Although some publishers argue readership is a more meaningful measure of reach, it is less accurate than circulation and both metrics are used in investment decisions, as are other variables such as environment, fit, integration requirements and other factors.

“You would never make an investment decision without having some decent, quantitative metrics be that circulation or readership...the circulation figures are as robust as you can get (in print),” Brooks said. “For me it seems a strange decision and counter-intuitive to the way every other channel is going.”

McCraith was more forthright in his assessment of the importance of circulation: “From my point of view as the leader of an agency, circulation is critical to the health of the business. Unless you are measuring the actual physical distribution of the paper or magazine, what hope have you got? How do you believe readership figures anymore?”

He said he doesn't buy the reason being used by some publishers that the cost of being AMAA audited is prohibitive.

“It's nothing, in the case of Bauer it's like $70,000 a year... At the end of the day they are trying to disguise their circulation figures. Say it's 100,000, they will say 'but we have 900,000 readers'. We don't know if Roy Morgan or EMMA are as accurate as the circulation figures and you have to have a basic, ground-zero metric and circulation is the best one around.”

Brooks said what publishers could have consulted advertisers and agencies leading up to the decision to pull out.

“How do they re-engage advertisers and agencies and give them some confidence around the medium moving forward,” he said.


Transparency doesn’t attract ad dollars

But a source close the AMAA, who spoke on the condition of anonymity, told AdNews part of the problem is the pressure media agencies place on publishers as ad dollars shift elsewhere.

“Publishers have felt like they have been held to a higher standard of transparency because they publisher circulation and readership. TV doesn’t have to do that,” the source said.

“This is them realising they’ve provided a lot of transparency but it hasn’t turned into dollars because agencies are putting their money into digital.

“The lack of transparency is on the back of the lack of support of the print channel. You can’t expect publishers to invest in double layers of reporting and then not put revenue in magazines.”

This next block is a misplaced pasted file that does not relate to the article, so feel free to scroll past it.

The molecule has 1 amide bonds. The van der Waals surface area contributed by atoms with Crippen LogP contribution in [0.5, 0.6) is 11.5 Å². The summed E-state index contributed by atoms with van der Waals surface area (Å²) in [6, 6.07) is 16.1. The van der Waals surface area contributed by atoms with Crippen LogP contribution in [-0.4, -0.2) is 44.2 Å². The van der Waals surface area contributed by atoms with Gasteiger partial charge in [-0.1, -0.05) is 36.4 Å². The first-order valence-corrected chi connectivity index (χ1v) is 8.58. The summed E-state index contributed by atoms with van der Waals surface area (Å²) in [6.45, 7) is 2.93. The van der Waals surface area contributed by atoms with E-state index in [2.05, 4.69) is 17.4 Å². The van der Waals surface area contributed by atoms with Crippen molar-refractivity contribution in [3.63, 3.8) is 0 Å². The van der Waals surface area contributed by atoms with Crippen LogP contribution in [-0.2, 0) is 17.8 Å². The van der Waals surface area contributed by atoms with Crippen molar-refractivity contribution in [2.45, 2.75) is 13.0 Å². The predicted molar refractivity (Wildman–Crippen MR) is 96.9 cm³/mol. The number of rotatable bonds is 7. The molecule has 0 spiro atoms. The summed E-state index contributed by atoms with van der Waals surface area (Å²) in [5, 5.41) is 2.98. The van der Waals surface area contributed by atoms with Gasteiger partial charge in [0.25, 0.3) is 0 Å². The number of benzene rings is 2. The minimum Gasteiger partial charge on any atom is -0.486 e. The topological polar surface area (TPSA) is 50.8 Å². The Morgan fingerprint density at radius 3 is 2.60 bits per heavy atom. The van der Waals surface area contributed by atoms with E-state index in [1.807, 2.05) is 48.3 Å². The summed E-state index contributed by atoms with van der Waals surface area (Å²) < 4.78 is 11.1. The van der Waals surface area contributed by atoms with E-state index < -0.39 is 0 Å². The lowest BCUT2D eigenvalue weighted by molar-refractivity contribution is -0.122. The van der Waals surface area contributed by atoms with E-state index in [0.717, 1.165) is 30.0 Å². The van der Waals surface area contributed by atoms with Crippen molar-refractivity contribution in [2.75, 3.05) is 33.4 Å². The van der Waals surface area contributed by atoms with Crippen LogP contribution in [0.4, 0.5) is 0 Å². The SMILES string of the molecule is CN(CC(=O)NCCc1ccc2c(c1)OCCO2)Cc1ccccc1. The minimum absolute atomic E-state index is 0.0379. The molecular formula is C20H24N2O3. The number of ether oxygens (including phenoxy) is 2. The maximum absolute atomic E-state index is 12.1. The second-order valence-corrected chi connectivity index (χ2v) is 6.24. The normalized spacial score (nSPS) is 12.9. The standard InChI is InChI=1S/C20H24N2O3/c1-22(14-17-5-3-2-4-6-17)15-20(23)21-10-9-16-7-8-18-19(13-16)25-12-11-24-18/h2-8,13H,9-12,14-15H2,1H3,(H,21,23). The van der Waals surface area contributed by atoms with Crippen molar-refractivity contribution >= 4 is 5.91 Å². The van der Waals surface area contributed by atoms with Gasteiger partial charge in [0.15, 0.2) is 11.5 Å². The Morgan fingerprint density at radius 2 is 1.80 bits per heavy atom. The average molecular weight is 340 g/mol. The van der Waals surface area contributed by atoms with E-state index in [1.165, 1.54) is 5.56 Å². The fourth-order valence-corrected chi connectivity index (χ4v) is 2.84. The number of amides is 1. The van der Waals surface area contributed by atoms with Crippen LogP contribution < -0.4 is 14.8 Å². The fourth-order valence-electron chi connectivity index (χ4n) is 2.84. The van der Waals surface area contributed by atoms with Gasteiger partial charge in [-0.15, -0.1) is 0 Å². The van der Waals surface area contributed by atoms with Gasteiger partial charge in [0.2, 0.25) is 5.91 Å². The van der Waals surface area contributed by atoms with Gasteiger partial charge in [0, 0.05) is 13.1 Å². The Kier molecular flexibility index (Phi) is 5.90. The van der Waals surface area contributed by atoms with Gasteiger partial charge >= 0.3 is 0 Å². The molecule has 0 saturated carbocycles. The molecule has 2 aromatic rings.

Yesterday, PacMags said the media company will continue to engage with the AMAA on alternative measurements they are currently developing that measure across platforms.

“Pacific is absolutely committed to providing accurate and transparent audience measurement. Granular audience-first, cross-platform metrics are where the market is demanding our focus, and reflects what we see as the future for our evolving, dynamic brands,” PacMags CEO Gereurd Roberts said.

In Bauer's announcement it will pull out of the AMAA audit, it also revealed it would continue to back EMMA data.

EMMA executive director Brian Hogan tells AdNews he doesn’t believe circulation is the primary trading currency in the modern media landscape.

“The reality is circulation in a historical legacy. It was used for many years because it was appropriate for that particular time. But the landscape has completely changed and it’s now common for a newspaper or magazine to have multiple readers per copy and that engagement should be counted because it’s of value to advertisers,” he says.

“The move from the AMAA puts EMMA data in a critical role in the context of audience measurement and the fact of the matter is the vast majority of media investment decisions are made on surveyed audience data.” 

In the meantime, the country's largest magazine publishers will need to convince the market of the merits of reducing transparency at a time when its focus has been sharpened in competing channels. 

*Yaffa Media, the publisher of AdNews, does not submit its figures to the AMAA.